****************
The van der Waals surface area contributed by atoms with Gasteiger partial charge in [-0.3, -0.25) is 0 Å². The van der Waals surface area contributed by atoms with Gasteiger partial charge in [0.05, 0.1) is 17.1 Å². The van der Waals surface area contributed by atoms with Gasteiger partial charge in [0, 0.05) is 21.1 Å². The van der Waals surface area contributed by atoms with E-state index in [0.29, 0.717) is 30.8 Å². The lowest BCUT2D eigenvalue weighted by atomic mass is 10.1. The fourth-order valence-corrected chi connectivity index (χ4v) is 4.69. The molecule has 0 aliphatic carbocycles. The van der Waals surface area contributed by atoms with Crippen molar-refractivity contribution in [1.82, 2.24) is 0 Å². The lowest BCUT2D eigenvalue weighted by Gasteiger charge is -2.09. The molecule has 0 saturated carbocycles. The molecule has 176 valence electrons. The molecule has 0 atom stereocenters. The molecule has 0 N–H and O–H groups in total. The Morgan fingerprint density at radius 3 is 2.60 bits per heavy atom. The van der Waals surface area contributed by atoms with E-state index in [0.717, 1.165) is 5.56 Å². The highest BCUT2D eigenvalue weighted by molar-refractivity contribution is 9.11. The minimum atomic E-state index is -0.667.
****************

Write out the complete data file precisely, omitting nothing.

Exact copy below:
The van der Waals surface area contributed by atoms with Gasteiger partial charge in [-0.3, -0.25) is 0 Å². The van der Waals surface area contributed by atoms with Gasteiger partial charge in [0.05, 0.1) is 17.1 Å². The van der Waals surface area contributed by atoms with Gasteiger partial charge in [0, 0.05) is 21.1 Å². The van der Waals surface area contributed by atoms with E-state index in [0.29, 0.717) is 30.8 Å². The lowest BCUT2D eigenvalue weighted by atomic mass is 10.1. The fourth-order valence-corrected chi connectivity index (χ4v) is 4.69. The molecule has 0 aliphatic carbocycles. The van der Waals surface area contributed by atoms with Crippen molar-refractivity contribution in [1.82, 2.24) is 0 Å². The lowest BCUT2D eigenvalue weighted by Gasteiger charge is -2.09. The molecule has 0 saturated carbocycles. The molecule has 176 valence electrons. The molecule has 0 atom stereocenters. The molecule has 0 N–H and O–H groups in total. The Morgan fingerprint density at radius 3 is 2.60 bits per heavy atom. The van der Waals surface area contributed by atoms with E-state index in [0.717, 1.165) is 5.56 Å². The highest BCUT2D eigenvalue weighted by molar-refractivity contribution is 9.11. The minimum atomic E-state index is -0.667.